Richard Leroy Westlake, known to everyone as “Dick Westlake”, passed away from a long, gradual decline of his strong heart on Tuesday, April 3rd, after 87 great years. Dorothy, his wife of 67 years, shared his journey from the age of 20, until his last moment.
Dick was born in Muskogee, Oklahoma on Wednesday, July 30, 1930 to Ruth Mayes Westlake and Stanley Westlake. He was a proud, voting member of the Cherokee Nation and loved tribal history.
The family moved to Dallas in 1944, where he attended W.E. Greiner Junior High and later graduated from Sunset High in 1948. While at Greiner, he met a beautiful girl named Dorothy Jean Newton.
Despite his modest height, he was a three-year letterman and star basketball player in high school; he also played at North Texas State. After a year in Denton, he decided it was time to settle down and transferred to Arlington State (now U.T. Arlington) to focus on academics.
A year and a half later, on January 6, 1951, Dorothy and Dick married at Edgefield Church of Christ in Dallas. The newly married couple immediately moved to Lubbock, where he completed his degree in Government at Texas Tech in 1952. After graduation, they moved to Austin where he attended the University of Texas School of Law, receiving his LL.B. and admission to the State Bar of Texas in 1955.
Upon graduation from law school, he entered the United States Army for two years where he was stationed at Fort MacArthur in San Pedro, California.
After the army, and a brief stint back in Dallas, they moved to Midland in May of 1958 where they raised their family and made many wonderful life-long friends. Dick spent nine years with a major oil company, then along with a friend from the army, started an independent oil and gas company. They disbanded the company after 14 years and from that time on he worked as an independent consultant and manager of his oil and gas properties.
In 1993 they moved to Salado, Texas where they spent the next 20 wonderful years. They filled those years with volunteer work on many worthy causes, such as the VA hospital of Temple, the Belton GED program, Meals on Wheels, the Lions Club and the Salado Public Library. Being only 50 miles from Austin, they also enjoyed many activities at the University of Texas.
To be closer to their children, grandchildren, and great-grandchildren, in 2013 they moved to the Northwest Houston area. They spoke of enjoying the contrasts of living on the California coast, the West Texas desert, the Hill Country and now the East Texas forest.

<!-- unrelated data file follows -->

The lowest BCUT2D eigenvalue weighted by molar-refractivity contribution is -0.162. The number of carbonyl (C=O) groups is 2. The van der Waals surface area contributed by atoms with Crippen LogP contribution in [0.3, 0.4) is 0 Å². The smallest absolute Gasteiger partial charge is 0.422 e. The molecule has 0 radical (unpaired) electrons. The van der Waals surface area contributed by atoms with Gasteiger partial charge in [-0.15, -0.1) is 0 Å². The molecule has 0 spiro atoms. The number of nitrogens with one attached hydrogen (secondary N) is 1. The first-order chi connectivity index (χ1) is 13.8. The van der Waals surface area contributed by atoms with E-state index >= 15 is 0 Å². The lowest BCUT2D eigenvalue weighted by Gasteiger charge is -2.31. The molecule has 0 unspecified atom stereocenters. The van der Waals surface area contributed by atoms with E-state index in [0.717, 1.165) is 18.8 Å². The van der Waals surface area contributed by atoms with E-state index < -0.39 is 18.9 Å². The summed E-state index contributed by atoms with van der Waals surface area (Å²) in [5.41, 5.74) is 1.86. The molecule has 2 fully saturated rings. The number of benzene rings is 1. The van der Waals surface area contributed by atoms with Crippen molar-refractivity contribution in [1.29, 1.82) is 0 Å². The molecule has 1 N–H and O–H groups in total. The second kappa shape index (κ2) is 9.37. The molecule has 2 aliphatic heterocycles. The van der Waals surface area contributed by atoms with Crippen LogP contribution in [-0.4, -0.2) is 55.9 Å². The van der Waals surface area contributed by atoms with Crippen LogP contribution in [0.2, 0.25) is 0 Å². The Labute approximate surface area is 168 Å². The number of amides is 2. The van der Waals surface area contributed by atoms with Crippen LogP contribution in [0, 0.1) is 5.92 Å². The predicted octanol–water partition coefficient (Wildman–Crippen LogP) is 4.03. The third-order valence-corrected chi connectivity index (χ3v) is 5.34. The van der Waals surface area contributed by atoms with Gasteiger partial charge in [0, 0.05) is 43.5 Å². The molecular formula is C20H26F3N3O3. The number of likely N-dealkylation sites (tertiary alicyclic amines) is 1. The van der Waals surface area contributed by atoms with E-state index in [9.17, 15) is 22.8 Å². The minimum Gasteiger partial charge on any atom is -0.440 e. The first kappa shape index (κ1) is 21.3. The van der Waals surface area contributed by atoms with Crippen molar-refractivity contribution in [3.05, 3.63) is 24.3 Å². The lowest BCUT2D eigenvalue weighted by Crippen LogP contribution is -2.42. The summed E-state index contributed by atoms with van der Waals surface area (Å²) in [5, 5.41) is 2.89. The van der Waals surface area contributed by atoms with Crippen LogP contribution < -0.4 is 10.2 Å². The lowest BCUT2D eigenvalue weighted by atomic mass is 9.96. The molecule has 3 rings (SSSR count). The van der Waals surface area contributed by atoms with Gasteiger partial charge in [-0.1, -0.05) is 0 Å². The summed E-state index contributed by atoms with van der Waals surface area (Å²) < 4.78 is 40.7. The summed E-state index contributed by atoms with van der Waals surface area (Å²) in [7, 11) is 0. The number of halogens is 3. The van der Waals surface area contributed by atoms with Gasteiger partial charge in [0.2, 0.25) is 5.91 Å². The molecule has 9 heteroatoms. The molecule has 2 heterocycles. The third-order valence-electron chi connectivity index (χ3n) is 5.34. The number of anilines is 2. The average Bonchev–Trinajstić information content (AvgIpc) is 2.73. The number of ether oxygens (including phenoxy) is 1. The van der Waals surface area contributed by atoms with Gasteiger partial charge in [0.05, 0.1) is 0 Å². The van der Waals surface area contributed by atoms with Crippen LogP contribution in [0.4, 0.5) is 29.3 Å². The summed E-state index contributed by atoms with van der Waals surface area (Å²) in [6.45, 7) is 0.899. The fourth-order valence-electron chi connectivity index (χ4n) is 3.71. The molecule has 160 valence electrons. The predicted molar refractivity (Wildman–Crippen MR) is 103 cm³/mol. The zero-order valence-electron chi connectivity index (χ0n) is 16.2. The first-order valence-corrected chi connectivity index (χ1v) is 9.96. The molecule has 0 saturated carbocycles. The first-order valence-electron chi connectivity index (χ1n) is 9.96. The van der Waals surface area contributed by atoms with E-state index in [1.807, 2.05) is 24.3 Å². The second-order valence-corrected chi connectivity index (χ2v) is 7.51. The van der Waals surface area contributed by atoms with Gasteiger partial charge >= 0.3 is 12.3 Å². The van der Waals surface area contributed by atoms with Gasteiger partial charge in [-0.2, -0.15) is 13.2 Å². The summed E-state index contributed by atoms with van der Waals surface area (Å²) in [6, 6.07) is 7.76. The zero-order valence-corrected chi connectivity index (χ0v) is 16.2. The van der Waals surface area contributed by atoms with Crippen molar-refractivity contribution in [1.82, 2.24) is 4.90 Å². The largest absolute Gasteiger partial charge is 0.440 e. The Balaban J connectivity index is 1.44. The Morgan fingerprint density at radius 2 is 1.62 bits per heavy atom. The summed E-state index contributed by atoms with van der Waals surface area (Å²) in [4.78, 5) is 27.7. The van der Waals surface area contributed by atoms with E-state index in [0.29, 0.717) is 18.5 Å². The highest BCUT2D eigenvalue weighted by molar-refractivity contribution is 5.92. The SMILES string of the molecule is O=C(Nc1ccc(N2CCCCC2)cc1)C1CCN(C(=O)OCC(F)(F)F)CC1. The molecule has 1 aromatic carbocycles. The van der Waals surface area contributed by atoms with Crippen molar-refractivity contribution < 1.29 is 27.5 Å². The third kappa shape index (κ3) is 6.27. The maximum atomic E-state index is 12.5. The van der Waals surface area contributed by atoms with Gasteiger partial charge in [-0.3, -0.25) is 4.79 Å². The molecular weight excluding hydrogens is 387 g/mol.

Dick was a lifelong Methodist, having been baptized in 1941. He always tried to be a proper witness for Christianity. Throughout their lives, Dick and Dorothy loved to travel, read and volunteer. Dick was always enthusiastic about his many hobbies, including stained glass artwork, woodworking, and crafting many eclectic windchimes and birdhouses. He also loved music, having played the flute during his school years. Texas Tech and U.T. sports were an endless passion, and he loved to watch and play basketball and tennis for as long as he was able.
His life was especially enriched by his niece and her husband, Sandra and Alfred Pulido. Lifelong friends that he always appreciated and kept in touch with include Bill Cotner, Jack Laremore, Leonard Weeks, and Bill Rose. He sorely missed others that have already passed. Special thanks to Reverend Trish Holland, wife of deceased friend George Holland, for her words at the service.
When Dorothy and Dick married in 1951, Dick told his friends that he had “won the prize”. They had three children: Richard Lee and wife Julie, Ronald David and wife Judy, and Brenda Donise Walker and husband Wes. The numbers are still growing, but they have so far also been blessed with eight grandchildren: Laura Westlake, David Westlake, Sarah Westlake, Lindsay Walker-Cortez and husband Sean, Brittany Walker-Pratt and husband Kevin, Christian Walker, Elizabeth Westlake and Katherine Westlake. They currently have four great-grandchildren: Walker Cortez, Archer Pratt, Cason Cortez and Max Richard Pratt. His legacy will continue, as more are on the way.
A private graveside service (family only please), will be held in Salado, Texas on April 7, 2018.
Memorial donations are welcome at the American Heart Association (donatenow.heart.org), or the charity of your choice.